A type of map layer that provides an optimized map display on which you display your dynamic operational information. Basemap display performance is very fast. ArcMap computes the basemap display once and reuses it each time you pan and zoom your map.
Queries that define a subset of features in a dataset that will be displayed by a map layer. Many datasets are very large and can cover huge areas. Other datasets contain a number of subclasses of features. In these cases, it is useful to define a query expression that selects a subset of features for the layer. A definition query is used to specify this subset of features. It is accessed through the Definition Query tab on the Layer Properties dialog box.
A group layer contains other layers. Group layers help organize related kinds of layers in a map and can be used to define advanced drawing options. For example, group layers can be used to create thematic layers from a series of related layers (for example, a surface elevation group layer represented by layers for shaded relief, contours, and elevation points or a hydro layer composed of layers for stream lines, rivers, and lakes). Group layers are also used in multiscale maps with a group layer for each map scale. Scale-dependent drawing is defined for each group layer.
The primary dialog box where you define the layer's display and attribute characteristics for working with the layer. You can specify the layer's data source, a query to define a subset of features to display, set symbology and labeling properties, information pop-up rules, and many additional properties for each map layer. Right-click and select Properties to open the Layer Properties dialog box.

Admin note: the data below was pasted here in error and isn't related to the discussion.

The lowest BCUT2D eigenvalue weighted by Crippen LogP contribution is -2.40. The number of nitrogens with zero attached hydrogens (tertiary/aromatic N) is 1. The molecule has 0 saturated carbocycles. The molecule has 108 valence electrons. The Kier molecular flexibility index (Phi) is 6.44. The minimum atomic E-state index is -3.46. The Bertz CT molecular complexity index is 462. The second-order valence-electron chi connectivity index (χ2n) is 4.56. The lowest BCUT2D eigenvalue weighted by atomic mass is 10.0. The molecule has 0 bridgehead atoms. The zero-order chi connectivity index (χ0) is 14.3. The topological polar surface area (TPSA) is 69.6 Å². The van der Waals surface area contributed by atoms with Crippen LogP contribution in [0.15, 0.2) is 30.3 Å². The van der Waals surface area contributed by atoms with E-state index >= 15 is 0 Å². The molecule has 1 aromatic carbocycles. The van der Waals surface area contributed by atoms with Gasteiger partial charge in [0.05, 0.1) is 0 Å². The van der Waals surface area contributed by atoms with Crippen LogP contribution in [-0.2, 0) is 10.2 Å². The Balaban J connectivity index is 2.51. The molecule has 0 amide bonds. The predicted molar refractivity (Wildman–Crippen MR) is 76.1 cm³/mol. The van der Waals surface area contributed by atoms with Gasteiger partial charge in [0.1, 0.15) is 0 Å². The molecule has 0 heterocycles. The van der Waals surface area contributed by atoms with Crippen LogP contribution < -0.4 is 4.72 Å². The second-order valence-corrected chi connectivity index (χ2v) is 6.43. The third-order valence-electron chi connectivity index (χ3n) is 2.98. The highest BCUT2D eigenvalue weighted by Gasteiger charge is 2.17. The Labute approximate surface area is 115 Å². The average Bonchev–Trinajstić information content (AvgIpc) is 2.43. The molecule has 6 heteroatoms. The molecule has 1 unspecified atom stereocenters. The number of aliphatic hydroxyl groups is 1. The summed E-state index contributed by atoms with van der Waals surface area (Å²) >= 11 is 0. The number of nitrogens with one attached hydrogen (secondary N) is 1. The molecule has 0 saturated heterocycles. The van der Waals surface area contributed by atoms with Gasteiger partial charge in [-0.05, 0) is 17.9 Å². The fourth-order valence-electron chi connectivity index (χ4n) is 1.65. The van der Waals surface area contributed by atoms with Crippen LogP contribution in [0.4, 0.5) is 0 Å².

The type of display method used to draw a map layer. For example, there are renderers to fill polygons using a number of categories based on unique attribute values, renderers to display shaded relief of digital elevation models, and multivalue renderers to draw charts showing statistical information about each feature. There are numerous types of renderers that are used to display layers. Renderers tend to vary by the type of map layer. For example, see Renderers used to display raster data for a discussion of rendering raster datasets.
A special mechanism used to portray map layers using advanced symbols, rules, and renderers. For example, you can display bridges, tunnels, and overpasses in a cartographically pleasing way even though your street data is represented as a series of road centerlines. Representations can portray geographic features in very flexible ways using advanced renderers.
Scale-dependent display defines the range of map scales at which the layer is visible in the map display. This is useful for ensuring that datasets that are suitable for display in one scale range are not visible in your map document unless you are within the appropriate scale range. It also enables you to define layer display rules that are appropriate for each range of map scales, which is very useful when building multiscale maps. You can set scale-dependent drawing properties on the General tab of the Layer Properties dialog box.